Act now: email the Embassy of Israel in support of Women of the Wall

Just last week a delegation of Progressive Jewish leaders met with Israeli Prime Minister Benjamin Netanyahu about the historic Kotel compromise and agreement. They were impressed with the Prime Minister’s commitment to the plan of creating “one wall for one people.”

Unfortunately, only days later we witnessed the current, cruel reality at the Kotel – the detention of Lesley Sachs. As Women of the Wall was completing its monthly Rosh Chodesh service, Lesley was interrogated by the police for bringing a Torah, donated by Sacramento’s Congregation B’nai Israel, to the prayer services.

Lesley was the deputy director of IRAC – the Israel Religious Action Center – for many years and is currently the Executive Director of Women of the Wall and a board member of the Israel Movement for Reform and Progressive Judaism (IMPJ).

Reality changes in high-level meetings, but it also changes with facts on the ground. Yesterday we were reminded of the significance of facts on the ground, and the incredible effort the ultra-Orthodox establishment is putting into rejecting the deal reached with the government and into destroying the notion of Jewish unity at the Wall.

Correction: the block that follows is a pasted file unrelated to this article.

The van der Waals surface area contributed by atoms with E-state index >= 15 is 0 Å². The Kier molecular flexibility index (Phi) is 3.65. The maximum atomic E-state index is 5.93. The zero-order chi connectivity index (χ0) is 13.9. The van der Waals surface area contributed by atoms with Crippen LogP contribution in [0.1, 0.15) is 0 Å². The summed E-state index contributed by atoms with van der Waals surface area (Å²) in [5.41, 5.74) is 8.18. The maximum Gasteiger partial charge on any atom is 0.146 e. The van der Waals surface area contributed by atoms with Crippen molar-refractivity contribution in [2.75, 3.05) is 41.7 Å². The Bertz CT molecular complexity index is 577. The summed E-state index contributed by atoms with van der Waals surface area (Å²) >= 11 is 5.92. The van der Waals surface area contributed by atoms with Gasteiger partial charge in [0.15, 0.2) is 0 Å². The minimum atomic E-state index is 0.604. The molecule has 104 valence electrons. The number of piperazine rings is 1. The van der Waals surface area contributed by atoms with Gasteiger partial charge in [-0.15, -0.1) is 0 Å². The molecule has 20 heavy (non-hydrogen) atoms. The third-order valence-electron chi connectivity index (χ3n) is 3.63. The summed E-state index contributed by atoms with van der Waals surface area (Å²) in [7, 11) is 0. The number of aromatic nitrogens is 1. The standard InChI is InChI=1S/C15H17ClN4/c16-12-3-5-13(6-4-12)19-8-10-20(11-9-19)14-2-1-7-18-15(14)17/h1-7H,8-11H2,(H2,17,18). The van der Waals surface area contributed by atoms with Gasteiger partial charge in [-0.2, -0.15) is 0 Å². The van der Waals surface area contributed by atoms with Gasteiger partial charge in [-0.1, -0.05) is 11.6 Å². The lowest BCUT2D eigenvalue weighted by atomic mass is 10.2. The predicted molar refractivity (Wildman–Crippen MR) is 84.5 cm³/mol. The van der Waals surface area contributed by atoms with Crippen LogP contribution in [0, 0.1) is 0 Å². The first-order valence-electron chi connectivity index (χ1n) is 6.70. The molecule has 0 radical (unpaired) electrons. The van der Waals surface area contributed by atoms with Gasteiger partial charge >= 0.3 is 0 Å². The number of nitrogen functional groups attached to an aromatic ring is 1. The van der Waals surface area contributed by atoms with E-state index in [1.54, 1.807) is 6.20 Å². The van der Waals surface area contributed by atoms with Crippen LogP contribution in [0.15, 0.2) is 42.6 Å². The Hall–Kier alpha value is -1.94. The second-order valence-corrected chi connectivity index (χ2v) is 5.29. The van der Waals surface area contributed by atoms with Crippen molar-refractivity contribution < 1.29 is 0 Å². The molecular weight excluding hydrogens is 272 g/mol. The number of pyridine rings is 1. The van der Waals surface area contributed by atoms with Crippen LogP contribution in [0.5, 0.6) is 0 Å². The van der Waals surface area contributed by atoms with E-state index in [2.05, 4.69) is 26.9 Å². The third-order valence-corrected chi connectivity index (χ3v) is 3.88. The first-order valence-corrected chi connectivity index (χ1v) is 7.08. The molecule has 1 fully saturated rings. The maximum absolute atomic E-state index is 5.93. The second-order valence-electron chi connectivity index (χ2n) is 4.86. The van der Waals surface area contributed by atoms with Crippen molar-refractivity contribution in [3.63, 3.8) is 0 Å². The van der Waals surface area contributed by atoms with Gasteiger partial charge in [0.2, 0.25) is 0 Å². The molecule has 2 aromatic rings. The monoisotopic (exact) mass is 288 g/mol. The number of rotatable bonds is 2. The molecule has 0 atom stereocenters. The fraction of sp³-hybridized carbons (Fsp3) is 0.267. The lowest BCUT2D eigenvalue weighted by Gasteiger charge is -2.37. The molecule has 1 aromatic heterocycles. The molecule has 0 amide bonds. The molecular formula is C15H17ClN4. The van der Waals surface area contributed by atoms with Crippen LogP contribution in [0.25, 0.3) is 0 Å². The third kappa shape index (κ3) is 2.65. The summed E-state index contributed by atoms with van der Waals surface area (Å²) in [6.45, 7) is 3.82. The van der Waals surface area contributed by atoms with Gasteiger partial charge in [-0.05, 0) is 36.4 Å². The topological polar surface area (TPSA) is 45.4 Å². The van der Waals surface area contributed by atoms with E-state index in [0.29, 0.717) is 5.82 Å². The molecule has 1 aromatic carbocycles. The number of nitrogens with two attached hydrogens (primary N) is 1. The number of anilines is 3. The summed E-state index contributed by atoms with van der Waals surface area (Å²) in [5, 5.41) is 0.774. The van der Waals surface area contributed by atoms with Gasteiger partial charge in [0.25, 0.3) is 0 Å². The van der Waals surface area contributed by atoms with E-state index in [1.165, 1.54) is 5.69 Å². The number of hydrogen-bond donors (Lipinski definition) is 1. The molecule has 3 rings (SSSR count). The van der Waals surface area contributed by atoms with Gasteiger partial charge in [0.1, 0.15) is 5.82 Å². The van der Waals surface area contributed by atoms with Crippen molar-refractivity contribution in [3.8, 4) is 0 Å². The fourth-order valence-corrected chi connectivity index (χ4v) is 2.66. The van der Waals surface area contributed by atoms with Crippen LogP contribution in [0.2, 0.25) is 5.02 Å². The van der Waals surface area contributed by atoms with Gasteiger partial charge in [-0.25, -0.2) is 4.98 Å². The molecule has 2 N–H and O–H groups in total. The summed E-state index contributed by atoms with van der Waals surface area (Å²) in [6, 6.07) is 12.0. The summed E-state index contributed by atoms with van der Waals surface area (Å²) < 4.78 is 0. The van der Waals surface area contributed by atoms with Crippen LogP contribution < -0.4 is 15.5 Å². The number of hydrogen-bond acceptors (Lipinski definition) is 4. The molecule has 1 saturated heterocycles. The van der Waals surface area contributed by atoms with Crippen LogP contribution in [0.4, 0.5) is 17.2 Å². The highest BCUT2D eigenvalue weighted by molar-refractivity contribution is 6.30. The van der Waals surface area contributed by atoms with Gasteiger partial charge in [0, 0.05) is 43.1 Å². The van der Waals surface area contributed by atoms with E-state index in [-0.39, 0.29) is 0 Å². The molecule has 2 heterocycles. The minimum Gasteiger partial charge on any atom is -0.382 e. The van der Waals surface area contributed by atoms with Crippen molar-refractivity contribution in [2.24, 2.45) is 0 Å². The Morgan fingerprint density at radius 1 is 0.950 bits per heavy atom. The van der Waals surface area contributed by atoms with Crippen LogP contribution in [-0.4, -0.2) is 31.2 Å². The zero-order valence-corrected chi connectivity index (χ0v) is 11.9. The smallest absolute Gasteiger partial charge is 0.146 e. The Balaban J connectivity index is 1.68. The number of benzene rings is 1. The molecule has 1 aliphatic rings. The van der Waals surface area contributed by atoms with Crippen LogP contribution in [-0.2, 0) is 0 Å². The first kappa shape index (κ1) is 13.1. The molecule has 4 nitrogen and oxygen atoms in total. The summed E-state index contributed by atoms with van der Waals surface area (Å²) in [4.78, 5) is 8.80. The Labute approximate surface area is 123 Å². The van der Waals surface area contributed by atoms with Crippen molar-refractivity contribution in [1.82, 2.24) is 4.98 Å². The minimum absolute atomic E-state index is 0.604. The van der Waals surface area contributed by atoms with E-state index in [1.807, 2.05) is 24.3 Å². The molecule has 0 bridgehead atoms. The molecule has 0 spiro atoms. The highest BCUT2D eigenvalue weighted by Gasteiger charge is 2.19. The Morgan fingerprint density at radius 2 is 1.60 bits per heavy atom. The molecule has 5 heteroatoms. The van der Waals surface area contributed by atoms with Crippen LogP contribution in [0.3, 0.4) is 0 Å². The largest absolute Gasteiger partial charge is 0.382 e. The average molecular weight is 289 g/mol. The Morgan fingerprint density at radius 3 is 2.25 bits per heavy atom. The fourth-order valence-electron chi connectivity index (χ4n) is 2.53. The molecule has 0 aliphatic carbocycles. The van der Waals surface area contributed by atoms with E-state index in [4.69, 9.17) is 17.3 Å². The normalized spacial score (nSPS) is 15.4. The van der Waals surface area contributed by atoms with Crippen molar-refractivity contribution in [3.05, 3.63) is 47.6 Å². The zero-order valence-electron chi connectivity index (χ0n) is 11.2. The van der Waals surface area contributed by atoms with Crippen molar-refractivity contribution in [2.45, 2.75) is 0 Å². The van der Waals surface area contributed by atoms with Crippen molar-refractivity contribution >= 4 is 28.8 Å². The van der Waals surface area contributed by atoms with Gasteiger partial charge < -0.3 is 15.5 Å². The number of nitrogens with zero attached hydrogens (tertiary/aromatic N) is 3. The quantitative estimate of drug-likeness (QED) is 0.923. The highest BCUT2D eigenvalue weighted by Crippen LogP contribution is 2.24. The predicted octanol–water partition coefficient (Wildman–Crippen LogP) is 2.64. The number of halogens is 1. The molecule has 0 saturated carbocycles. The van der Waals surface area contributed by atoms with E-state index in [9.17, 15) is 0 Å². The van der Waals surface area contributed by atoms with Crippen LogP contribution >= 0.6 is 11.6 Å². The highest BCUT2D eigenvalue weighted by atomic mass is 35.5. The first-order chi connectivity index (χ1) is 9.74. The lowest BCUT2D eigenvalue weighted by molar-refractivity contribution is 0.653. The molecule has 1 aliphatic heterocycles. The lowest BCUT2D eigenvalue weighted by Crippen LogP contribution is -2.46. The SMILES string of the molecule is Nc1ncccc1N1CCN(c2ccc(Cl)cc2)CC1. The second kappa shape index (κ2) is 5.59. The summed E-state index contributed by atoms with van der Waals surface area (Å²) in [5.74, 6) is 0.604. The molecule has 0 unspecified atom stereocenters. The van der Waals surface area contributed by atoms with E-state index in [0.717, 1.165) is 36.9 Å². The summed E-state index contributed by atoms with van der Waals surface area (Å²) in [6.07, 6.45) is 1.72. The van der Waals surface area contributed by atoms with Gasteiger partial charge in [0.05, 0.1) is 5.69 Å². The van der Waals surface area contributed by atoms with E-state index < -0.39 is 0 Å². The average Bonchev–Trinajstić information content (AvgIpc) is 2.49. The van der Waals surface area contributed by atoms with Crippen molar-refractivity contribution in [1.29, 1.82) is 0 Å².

We are committed to continuing meeting at high levels and negotiating, but we must also set facts on the ground. Today we are asking you to write to the Embassy of Israel and tell them: We are all Lesley Sachs. On the eve of Shavuot, when we celebrate the Torah that was given to all of us, we will not stand for women being arrested for reading from the Torah. We will continue to use all tools at our disposal to face these challenges head-on, until we achieve the full equality we deserve in Israel.

Click here to email the Embassy of Israel

Take a moment to demand that women stop being detained, interrogated and arrested for reading from a Torah at the Kotel, and that the Israeli government take immediate action to implement the plan agreed to months ago that will establish a permanent, egalitarian non-Orthodox prayer space at the Kotel.